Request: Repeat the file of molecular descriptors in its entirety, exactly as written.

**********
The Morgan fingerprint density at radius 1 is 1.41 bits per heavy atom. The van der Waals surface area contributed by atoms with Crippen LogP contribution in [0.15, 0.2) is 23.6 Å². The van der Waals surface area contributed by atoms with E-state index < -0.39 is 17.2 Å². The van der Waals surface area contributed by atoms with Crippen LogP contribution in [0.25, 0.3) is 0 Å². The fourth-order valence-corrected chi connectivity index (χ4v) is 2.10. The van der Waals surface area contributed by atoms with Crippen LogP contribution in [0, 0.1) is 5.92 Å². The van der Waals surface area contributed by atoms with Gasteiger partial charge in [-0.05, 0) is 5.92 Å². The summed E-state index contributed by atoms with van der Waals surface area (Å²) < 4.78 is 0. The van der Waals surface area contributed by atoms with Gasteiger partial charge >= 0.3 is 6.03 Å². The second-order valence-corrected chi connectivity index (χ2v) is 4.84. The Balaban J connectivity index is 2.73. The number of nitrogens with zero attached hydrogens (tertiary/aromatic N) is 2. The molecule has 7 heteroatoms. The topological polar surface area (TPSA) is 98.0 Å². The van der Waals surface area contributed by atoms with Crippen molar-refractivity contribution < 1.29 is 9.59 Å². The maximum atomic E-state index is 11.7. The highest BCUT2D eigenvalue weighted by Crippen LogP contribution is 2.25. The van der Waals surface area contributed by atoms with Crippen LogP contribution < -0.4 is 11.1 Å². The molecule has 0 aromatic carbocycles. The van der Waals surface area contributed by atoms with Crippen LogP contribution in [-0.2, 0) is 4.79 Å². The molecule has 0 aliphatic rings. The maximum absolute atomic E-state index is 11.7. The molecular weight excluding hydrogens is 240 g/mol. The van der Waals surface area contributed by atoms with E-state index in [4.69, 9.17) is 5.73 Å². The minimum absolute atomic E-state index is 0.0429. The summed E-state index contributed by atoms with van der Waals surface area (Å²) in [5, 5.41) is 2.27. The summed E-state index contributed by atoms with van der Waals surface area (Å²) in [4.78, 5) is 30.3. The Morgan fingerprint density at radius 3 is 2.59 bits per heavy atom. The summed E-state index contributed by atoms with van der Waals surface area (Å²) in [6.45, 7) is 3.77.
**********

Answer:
The Morgan fingerprint density at radius 1 is 1.41 bits per heavy atom. The van der Waals surface area contributed by atoms with Crippen LogP contribution in [0.15, 0.2) is 23.6 Å². The van der Waals surface area contributed by atoms with E-state index < -0.39 is 17.2 Å². The van der Waals surface area contributed by atoms with Crippen LogP contribution in [0.25, 0.3) is 0 Å². The fourth-order valence-corrected chi connectivity index (χ4v) is 2.10. The van der Waals surface area contributed by atoms with Crippen LogP contribution in [0, 0.1) is 5.92 Å². The van der Waals surface area contributed by atoms with Gasteiger partial charge in [-0.05, 0) is 5.92 Å². The summed E-state index contributed by atoms with van der Waals surface area (Å²) < 4.78 is 0. The van der Waals surface area contributed by atoms with Gasteiger partial charge >= 0.3 is 6.03 Å². The second-order valence-corrected chi connectivity index (χ2v) is 4.84. The Balaban J connectivity index is 2.73. The number of nitrogens with zero attached hydrogens (tertiary/aromatic N) is 2. The molecule has 7 heteroatoms. The topological polar surface area (TPSA) is 98.0 Å². The van der Waals surface area contributed by atoms with Crippen molar-refractivity contribution < 1.29 is 9.59 Å². The maximum atomic E-state index is 11.7. The highest BCUT2D eigenvalue weighted by Crippen LogP contribution is 2.25. The van der Waals surface area contributed by atoms with Crippen LogP contribution < -0.4 is 11.1 Å². The molecule has 0 aromatic carbocycles. The van der Waals surface area contributed by atoms with Crippen LogP contribution in [-0.2, 0) is 4.79 Å². The molecule has 0 aliphatic rings. The maximum absolute atomic E-state index is 11.7. The molecular weight excluding hydrogens is 240 g/mol. The van der Waals surface area contributed by atoms with E-state index in [4.69, 9.17) is 5.73 Å². The minimum absolute atomic E-state index is 0.0429. The summed E-state index contributed by atoms with van der Waals surface area (Å²) in [5, 5.41) is 2.27. The summed E-state index contributed by atoms with van der Waals surface area (Å²) in [4.78, 5) is 30.3. The Morgan fingerprint density at radius 3 is 2.59 bits per heavy atom. The summed E-state index contributed by atoms with van der Waals surface area (Å²) in [6.45, 7) is 3.77.